Bottom Line: These miRNAs function by suppressing several key regulators of the G1-S transition.These results show that post-transcriptional regulation by miRNAs promotes the G1-S transition of the ES cell cycle, enabling rapid proliferation of these cells.Our screening strategy provides an alternative and powerful approach for uncovering the role of individual miRNAs in biological processes, as it overcomes the common problem of redundancy and saturation in the miRNA system.

View Article: PubMed Central - PubMed

Affiliation: Institute for Regeneration Medicine, Center for Reproductive Sciences and Department of Urology, University of California San Francisco, San Francisco, CA 94143, USA.

ABSTRACT
Dgcr8 knockout embryonic stem (ES) cells lack microprocessor activity and hence all canonical microRNAs (miRNAs). These cells proliferate slowly and accumulate in G1 phase of the cell cycle. Here, by screening a comprehensive library of individual miRNAs in the background of the Dgcr8 knockout ES cells, we report that multiple ES cell-specific miRNAs, members of the miR-290 family, rescue the ES cell proliferation defect. Furthermore, rescued cells no longer accumulate in the G1 phase of the cell cycle. These miRNAs function by suppressing several key regulators of the G1-S transition. These results show that post-transcriptional regulation by miRNAs promotes the G1-S transition of the ES cell cycle, enabling rapid proliferation of these cells. Our screening strategy provides an alternative and powerful approach for uncovering the role of individual miRNAs in biological processes, as it overcomes the common problem of redundancy and saturation in the miRNA system.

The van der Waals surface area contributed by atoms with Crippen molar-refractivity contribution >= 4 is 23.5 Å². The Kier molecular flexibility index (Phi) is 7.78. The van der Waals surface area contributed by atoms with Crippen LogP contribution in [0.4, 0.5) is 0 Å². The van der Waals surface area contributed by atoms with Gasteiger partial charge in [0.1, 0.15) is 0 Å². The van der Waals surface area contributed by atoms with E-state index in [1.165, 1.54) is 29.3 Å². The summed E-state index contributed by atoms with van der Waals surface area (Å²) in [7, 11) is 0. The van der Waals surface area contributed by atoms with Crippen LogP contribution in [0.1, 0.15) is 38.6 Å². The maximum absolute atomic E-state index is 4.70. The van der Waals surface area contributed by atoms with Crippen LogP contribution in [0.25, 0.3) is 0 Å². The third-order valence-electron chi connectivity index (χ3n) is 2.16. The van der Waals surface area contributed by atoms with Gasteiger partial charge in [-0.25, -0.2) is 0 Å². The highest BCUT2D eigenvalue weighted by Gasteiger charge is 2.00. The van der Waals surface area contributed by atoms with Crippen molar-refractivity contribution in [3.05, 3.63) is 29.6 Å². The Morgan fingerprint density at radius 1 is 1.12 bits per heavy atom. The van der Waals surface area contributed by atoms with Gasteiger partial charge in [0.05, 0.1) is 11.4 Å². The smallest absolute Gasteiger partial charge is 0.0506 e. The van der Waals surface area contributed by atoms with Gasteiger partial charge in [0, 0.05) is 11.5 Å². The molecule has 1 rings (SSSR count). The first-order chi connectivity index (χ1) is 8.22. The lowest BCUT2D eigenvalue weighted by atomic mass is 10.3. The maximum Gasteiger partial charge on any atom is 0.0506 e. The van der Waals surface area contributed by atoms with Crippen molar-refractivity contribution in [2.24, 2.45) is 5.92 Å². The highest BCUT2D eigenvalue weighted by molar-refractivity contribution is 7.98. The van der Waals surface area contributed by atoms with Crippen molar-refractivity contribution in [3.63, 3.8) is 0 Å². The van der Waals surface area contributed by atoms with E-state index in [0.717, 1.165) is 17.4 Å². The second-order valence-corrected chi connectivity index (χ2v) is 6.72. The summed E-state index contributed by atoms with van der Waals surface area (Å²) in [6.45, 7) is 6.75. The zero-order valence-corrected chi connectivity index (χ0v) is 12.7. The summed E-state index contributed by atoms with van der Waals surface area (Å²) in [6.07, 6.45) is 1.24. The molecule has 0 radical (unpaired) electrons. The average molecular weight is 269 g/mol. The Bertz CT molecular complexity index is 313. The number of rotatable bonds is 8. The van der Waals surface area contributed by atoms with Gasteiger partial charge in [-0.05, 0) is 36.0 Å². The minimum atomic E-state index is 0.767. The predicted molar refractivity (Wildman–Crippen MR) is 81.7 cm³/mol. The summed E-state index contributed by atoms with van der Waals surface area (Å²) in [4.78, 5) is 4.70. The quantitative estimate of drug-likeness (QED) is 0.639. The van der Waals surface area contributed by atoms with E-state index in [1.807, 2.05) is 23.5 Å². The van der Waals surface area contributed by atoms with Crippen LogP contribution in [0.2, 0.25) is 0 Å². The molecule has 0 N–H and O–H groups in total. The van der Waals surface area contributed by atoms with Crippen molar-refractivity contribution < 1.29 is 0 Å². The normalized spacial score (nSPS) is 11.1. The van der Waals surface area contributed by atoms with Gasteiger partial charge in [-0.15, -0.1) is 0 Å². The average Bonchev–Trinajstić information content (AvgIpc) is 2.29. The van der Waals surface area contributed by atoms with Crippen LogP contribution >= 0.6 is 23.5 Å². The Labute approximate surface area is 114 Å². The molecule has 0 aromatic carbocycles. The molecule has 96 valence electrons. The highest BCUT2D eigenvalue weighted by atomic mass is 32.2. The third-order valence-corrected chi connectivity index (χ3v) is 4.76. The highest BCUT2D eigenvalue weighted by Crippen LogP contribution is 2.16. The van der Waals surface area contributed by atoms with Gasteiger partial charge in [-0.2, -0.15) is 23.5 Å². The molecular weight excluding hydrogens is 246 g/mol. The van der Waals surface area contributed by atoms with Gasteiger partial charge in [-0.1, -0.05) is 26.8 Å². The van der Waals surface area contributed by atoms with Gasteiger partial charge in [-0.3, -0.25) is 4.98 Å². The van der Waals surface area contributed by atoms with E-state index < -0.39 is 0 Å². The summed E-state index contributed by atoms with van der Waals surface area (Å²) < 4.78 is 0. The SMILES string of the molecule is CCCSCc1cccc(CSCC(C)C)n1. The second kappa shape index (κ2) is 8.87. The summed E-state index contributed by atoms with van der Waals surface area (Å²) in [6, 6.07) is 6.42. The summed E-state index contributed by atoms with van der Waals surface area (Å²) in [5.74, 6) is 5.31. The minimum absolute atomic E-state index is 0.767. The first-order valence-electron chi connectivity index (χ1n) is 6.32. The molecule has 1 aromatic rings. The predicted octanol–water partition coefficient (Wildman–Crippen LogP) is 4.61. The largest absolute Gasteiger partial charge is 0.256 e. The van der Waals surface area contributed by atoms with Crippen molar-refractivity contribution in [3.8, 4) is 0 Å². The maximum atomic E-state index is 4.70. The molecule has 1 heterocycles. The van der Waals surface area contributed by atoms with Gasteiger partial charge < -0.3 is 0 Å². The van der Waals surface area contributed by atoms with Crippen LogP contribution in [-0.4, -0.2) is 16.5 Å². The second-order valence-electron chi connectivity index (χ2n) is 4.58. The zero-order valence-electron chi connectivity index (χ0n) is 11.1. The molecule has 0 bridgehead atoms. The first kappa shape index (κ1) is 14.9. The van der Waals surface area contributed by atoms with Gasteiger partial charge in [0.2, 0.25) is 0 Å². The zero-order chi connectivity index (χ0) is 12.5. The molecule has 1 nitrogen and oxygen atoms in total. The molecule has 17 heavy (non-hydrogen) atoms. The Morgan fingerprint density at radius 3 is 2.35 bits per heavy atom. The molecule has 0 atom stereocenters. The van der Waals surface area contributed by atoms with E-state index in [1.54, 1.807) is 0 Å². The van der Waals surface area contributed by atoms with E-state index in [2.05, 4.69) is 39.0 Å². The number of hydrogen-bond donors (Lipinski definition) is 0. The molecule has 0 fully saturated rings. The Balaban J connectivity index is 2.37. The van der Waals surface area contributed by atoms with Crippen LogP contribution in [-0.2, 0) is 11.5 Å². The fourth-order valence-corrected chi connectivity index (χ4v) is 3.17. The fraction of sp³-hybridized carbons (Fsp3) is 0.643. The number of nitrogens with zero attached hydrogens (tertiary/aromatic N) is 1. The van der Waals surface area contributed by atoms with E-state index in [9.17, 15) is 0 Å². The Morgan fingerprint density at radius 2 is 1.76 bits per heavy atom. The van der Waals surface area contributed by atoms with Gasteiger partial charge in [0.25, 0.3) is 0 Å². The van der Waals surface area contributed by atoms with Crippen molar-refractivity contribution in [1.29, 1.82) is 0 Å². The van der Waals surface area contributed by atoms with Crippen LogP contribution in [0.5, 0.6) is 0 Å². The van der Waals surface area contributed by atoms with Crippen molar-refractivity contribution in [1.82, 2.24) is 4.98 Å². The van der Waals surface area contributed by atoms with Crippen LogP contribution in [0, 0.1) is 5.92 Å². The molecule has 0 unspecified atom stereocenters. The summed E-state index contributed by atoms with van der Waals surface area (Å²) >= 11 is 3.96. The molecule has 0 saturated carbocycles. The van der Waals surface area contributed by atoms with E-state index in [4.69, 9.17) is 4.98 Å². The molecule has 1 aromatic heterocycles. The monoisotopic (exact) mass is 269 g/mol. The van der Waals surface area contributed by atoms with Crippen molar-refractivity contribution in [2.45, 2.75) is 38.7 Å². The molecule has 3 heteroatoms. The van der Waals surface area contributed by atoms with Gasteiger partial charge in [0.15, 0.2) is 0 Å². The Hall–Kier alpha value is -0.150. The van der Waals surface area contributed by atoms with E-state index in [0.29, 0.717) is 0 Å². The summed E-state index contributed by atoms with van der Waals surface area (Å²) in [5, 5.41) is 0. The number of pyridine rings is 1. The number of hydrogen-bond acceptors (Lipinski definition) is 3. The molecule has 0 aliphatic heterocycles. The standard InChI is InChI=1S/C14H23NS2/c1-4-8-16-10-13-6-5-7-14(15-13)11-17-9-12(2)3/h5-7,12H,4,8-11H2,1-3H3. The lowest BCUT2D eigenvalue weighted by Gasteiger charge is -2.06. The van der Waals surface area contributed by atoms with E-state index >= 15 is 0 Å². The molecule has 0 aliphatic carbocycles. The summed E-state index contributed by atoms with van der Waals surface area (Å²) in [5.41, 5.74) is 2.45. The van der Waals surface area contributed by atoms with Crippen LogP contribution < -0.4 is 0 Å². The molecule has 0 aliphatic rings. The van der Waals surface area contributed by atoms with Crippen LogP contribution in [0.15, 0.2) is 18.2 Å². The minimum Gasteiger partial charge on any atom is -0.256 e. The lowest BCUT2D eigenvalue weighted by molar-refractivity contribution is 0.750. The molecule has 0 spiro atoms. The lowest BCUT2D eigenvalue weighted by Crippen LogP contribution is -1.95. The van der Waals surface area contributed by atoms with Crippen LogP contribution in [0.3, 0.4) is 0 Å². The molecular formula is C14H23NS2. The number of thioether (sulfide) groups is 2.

Show MeSH
Related in: MedlinePlus